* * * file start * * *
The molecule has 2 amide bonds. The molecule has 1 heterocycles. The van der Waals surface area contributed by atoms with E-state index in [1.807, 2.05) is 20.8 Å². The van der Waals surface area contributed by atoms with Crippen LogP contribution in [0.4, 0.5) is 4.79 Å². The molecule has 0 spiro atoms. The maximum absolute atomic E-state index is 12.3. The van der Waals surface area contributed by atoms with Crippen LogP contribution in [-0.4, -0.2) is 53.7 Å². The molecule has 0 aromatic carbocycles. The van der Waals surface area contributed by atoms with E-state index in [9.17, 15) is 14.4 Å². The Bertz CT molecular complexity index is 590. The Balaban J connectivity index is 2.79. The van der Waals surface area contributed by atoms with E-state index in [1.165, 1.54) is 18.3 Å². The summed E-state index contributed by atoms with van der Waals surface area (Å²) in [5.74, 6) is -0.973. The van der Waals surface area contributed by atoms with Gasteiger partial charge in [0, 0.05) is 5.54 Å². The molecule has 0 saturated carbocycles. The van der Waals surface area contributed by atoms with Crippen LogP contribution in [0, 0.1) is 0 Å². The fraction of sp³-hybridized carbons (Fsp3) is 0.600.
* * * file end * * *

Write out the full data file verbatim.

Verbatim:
The molecule has 2 amide bonds. The molecule has 1 heterocycles. The van der Waals surface area contributed by atoms with E-state index in [1.807, 2.05) is 20.8 Å². The van der Waals surface area contributed by atoms with Crippen LogP contribution in [0.4, 0.5) is 4.79 Å². The molecule has 0 spiro atoms. The maximum absolute atomic E-state index is 12.3. The van der Waals surface area contributed by atoms with Crippen LogP contribution in [-0.4, -0.2) is 53.7 Å². The molecule has 0 aromatic carbocycles. The van der Waals surface area contributed by atoms with E-state index in [9.17, 15) is 14.4 Å². The Bertz CT molecular complexity index is 590. The Balaban J connectivity index is 2.79. The van der Waals surface area contributed by atoms with E-state index in [1.165, 1.54) is 18.3 Å². The summed E-state index contributed by atoms with van der Waals surface area (Å²) in [5.74, 6) is -0.973. The van der Waals surface area contributed by atoms with Gasteiger partial charge in [0, 0.05) is 5.54 Å². The molecule has 0 saturated carbocycles. The van der Waals surface area contributed by atoms with Crippen LogP contribution in [0, 0.1) is 0 Å². The fraction of sp³-hybridized carbons (Fsp3) is 0.600.